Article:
The event proceeded without trouble and for that night at least, attention remained on what took place on the pitch. Jimmy Quinn — a personal friend of Alan’s — opened the scoring with an audacious volley to put Northern Ireland in front.
Simultaneously, Spain and Denmark — the other two sides making up the triad of nations competing for two qualification places with Republic of Ireland — faced each other in Seville. With the Spaniards leading by a solitary goal, Republic of Ireland needed a draw to secure a ticket to the United States World Cup.
A Denis Irwin free-kick was headed into Alan’s path. He controlled the ball with his chest and rifled a left-footed strike into the near bottom corner. The goal that sent his country to their second-ever World Cup.
“The game was difficult. The atmosphere was difficult. It was a bit of a surreal night. The Republic of Ireland fans — and I think there were quite a few in the stadium that night — they kept themselves pretty quiet which was the sensible thing to do and we were just happy to get the job done.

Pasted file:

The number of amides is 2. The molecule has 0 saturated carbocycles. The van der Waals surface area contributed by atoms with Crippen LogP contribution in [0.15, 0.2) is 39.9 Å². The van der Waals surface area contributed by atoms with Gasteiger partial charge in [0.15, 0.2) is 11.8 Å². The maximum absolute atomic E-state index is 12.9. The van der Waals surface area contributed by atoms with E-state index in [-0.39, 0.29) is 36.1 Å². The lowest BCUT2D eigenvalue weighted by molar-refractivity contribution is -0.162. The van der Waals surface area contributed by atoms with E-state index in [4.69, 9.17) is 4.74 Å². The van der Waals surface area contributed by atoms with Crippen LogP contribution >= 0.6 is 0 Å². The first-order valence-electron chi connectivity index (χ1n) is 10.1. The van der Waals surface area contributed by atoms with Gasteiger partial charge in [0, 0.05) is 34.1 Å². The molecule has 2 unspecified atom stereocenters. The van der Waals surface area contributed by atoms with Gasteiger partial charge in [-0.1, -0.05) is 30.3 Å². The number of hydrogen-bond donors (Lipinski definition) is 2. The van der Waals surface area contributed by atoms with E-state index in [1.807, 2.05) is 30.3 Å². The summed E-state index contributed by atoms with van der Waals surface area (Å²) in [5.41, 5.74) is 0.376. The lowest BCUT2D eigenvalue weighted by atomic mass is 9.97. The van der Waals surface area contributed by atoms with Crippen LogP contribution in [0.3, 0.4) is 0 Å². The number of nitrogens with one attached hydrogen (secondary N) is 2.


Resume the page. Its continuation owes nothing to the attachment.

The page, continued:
“It was the most important goal of my career. I call it a credit card buster for all the fans in Ireland because I’m sure there were a few credit cards that were maxed out that summer.”
It will nearly be 25 years to the very day when Republic of Ireland welcome Northern Ireland to Dublin in a friendly on November 15th. While this game will not hold anywhere near as much significance as the World Cup Qualifier back in 1993 did, it should be seen as a celebration in the significance of the progression to a peaceful time within the island.
A time which will once again be momentarily united through football.
Featured photograph/Alan McLoughlin